The threat landscape is growing every day, and so is the risk of suffering a demanding data breach. While a dedicated security strategy can keep organizations out of headlines, many are still plagued by disjointed response workflows and manual processes that slow down their mean time to detect and respond to real threats.
Commissioned by LogRhythm, Frost and Sullivan conducted a study to ascertain the level of security maturity among 400 enterprise IT decision makers in Asia-Pacific. Here are five major vulnerabilities troubling enterprises today:
1. Growing use of smart medical devices will expose critical systems to greater cyber risk
Over the past couple years, the healthcare industry has seen an increase in the use of IoT devices—this trend shows no signs of slowing. When coupled with the fact that healthcare records fetch higher bidding than other sensitive information on the dark web, it spells out a recipe for disaster.
The Asia-Pacific healthcare sector acknowledges that their networks have been breached before and believe they are at a high risk of future cyberattacks. The healthcare sector needs to invest in holistic security capabilities focused on safeguarding the large amount of sensitive data they possess.
2. Enterprises are not performing cyber risk assessments as often as they should
The longer the timeframe between risk assessments, the higher the risk of a data breach. Cyber risk assessments review the effectiveness of security tools, processes, and level of employee vigilance. Conducting regular cyber risk assessments can help reduce an organizations’ risk level and help fortify defenses against new attack vectors. Even the most comprehensive cyber defense infrastructures need to be regularly assessed.
It is encouraging to hear that Asia-Pacific enterprises are confident about their resiliency against cyberthreats. However, these enterprises must ensure that their sense of confidence is not misplaced by proactively conducting cyber risk assessment within their organization.
3. 75% of Australian CIOs and 85% of Singaporean CIOs anticipate a rise in cyberthreats in the next five years due to a shortage of skilled security professionals*
What is the biggest challenge enterprises face in maintaining security operations? Finding trained security professionals.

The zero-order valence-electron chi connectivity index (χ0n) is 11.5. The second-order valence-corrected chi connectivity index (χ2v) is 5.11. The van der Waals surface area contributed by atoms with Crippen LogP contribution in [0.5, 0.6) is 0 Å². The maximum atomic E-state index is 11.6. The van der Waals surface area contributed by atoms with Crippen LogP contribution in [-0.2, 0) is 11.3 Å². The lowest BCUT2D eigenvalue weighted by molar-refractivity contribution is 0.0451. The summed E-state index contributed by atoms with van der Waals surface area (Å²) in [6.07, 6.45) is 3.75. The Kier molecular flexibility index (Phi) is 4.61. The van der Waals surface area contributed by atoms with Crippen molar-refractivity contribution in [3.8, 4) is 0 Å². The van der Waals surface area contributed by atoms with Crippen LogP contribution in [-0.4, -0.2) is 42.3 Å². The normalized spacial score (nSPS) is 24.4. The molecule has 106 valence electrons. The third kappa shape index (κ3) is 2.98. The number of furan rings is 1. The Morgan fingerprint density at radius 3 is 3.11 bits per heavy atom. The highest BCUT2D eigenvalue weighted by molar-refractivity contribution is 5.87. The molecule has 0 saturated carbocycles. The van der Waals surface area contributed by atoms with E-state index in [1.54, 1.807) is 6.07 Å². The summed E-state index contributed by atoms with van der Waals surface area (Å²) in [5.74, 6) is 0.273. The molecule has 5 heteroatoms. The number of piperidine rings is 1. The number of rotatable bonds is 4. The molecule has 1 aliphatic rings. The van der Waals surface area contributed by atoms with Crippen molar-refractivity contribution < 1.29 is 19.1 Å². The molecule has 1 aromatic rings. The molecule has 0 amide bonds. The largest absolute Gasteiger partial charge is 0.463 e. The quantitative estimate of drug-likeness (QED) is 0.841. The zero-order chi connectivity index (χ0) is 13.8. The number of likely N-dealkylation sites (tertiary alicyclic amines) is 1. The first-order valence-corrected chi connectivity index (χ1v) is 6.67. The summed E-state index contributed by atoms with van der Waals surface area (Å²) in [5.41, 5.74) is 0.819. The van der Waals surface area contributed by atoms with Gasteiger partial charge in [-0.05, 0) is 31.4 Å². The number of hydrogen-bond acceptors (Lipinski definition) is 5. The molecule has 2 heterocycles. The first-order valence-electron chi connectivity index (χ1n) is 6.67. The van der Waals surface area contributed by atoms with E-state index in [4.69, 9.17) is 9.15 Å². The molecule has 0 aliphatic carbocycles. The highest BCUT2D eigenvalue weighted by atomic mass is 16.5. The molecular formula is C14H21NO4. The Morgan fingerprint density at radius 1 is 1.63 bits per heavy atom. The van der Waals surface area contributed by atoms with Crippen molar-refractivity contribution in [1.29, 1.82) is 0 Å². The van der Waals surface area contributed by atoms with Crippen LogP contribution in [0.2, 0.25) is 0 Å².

Machine learning-powered automation will be key to effectively handling indicators of compromise with limited qualified staff. Machine learning systems can help improve accuracy and efficiency in threat detection, leaving security professionals with more time for analysis of higher priority threat activity.
4. Asia-Pacific companies have weak investments in security intelligence and analytics
Of the $17 billion invested in the Asia-Pacific cybersecurity market, Security Incident and Event Management (SIEM) tools make up only $76 million. This pales in comparison to the $2.76 billion expenditure of the network security segment (network firewall, IDS/IPS, and SSL VPN).
It’s difficult to fully quantify the extent of damages a major breach can cause to an organization—loss of property, loss of workforce momentum, damaged customer confidence, etc. However the damages are counted, though, they will certainly exceed the cost of employing a sound SIEM platform.
5. More than half of organizations are either reactive towards threats or have multiple tools deployed piecemeal
A lack of integration and optimization of security tools prevents organizations from properly developing their cyber resiliency. Should they be hit by an attack, the impact would not be minimal. Implementation of security tools should not be done piecemeal, but through a tightly-integrated deployment to develop full visibility of threats.
“A passive stance and legacy threat detection software do not suffice if we want to win the war against cybercrime,” says Frost & Sullivan’s Industry Principal Analyst, Charles Lim. “To do this effectively, more enterprises need to shift from a reactive model focusing on perimeter defense tools to a holistic approach combining security intelligence, analytics, and human expertise. This is therefore no longer a choice, but a necessity.”
Discover more about the state of cybersecurity readiness in Asia-Pacific enterprises and what steps enterprises should pursue to achieve cyber resiliency based on their security maturity in the Exploring Cyber Security Maturity in Asia white paper.
*“Cyber-Security Threats Increase as Australian CIOs Face Talent Shortage,” Robert Half, Sept 6, 2016